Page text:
Self Harm

door in garden

In working with adolescents and families for a number of years, I have seen the various looks of a parent – the angry look, the disgusted look, the frustrated look, the look of disdain and disbelief.  By far, the most concerning has been the look of fear and utter helplessness that parents experience when they find out their child is self harming.  With many parents having little experience or information about this, they often react out of fear and protection, as well as relying on stereotypes and less-than-reliable resources to give them direction during this often frightening time.

Self  Harm is a clinical term that covers many different kinds of self injury.  Self Injury can start out as simply as scratching one’s arm or legs.  Some individuals may remove the small eraser at the end of a # 2 pencil, and push the round metal piece together to then be used as a sharp instrument.  Others begin their self injury using the blade from a pencil sharpener.  This can lead to using a razor, a kitchen knife, or an exacto-knife.  Many individuals can find many creative ways to develop, make or use every day objects to self injure.   These everyday objects are hard to eliminate from anyone’s life and make the tool used to self injure regularly accessible and easy to use.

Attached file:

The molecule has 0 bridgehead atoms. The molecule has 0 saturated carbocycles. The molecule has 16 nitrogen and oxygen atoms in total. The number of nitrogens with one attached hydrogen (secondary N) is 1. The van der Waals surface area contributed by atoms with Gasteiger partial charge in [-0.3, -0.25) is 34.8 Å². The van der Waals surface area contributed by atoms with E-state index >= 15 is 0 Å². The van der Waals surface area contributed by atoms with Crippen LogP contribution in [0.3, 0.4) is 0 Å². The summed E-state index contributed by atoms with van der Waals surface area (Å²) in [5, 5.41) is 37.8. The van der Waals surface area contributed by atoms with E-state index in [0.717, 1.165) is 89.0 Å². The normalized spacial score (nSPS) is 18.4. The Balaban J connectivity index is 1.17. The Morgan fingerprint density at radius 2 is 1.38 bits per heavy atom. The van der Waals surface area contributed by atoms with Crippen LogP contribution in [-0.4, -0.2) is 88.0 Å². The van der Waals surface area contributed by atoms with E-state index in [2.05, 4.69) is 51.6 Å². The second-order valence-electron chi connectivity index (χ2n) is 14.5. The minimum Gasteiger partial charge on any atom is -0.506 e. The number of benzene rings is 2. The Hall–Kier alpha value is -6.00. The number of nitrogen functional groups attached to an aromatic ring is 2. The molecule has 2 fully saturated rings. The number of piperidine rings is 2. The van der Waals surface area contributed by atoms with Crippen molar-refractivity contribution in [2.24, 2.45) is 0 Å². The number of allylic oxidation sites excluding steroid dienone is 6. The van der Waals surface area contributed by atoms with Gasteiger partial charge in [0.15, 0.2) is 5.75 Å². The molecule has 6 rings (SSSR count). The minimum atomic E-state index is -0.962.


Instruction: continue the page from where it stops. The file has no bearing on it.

One of the most puzzling looks of a parent often includes the word “WHY?”  For those who have no experience with this, understanding self injury seems impossible.  However, there are some basic concepts that may help you to understand, even if you do NOT agree with the behaviors.  Self injury can be addictive.  When self-injury is repeated it can become addictive.  And many times, I see this lead to self injury developing a life of its’ own.

The most common form of self-injury is cutting or burning oneself.   Other forms of self injury include: hair pulling, face picking, self-hitting, head banging, severe skin scratching, bone breaking, or interfering with wound healing.  Any of these behaviors can become addictive for the individual due to the the emotional release that occurs with the self injury.  The individual’s inability to emotionally regulate then leads to their repetitive pattern of self injury as it becomes a way to self regulate.  The perpetuating cycle is often very difficult to break without professional help.

If you have someone you love who is self harming, or simply want more information, there are a number of reliable and safe resources out there.  Below I have listed two quick links for you to connect to and in future posts, I will talk more about warning signs and ways to handle the initial discovery and what to do next.  Information is key and keeping the communication loving and open is crucial.

And as always, if you need professional help, we are here for you – please contact our Southlake Office at 704-896-7776 or go to our website – www.southlakecounseling.com

http://www.adolescentselfinjuryfoundation.com

http://www.selfinjury.bctr.cornell.edu/about-self-injury.html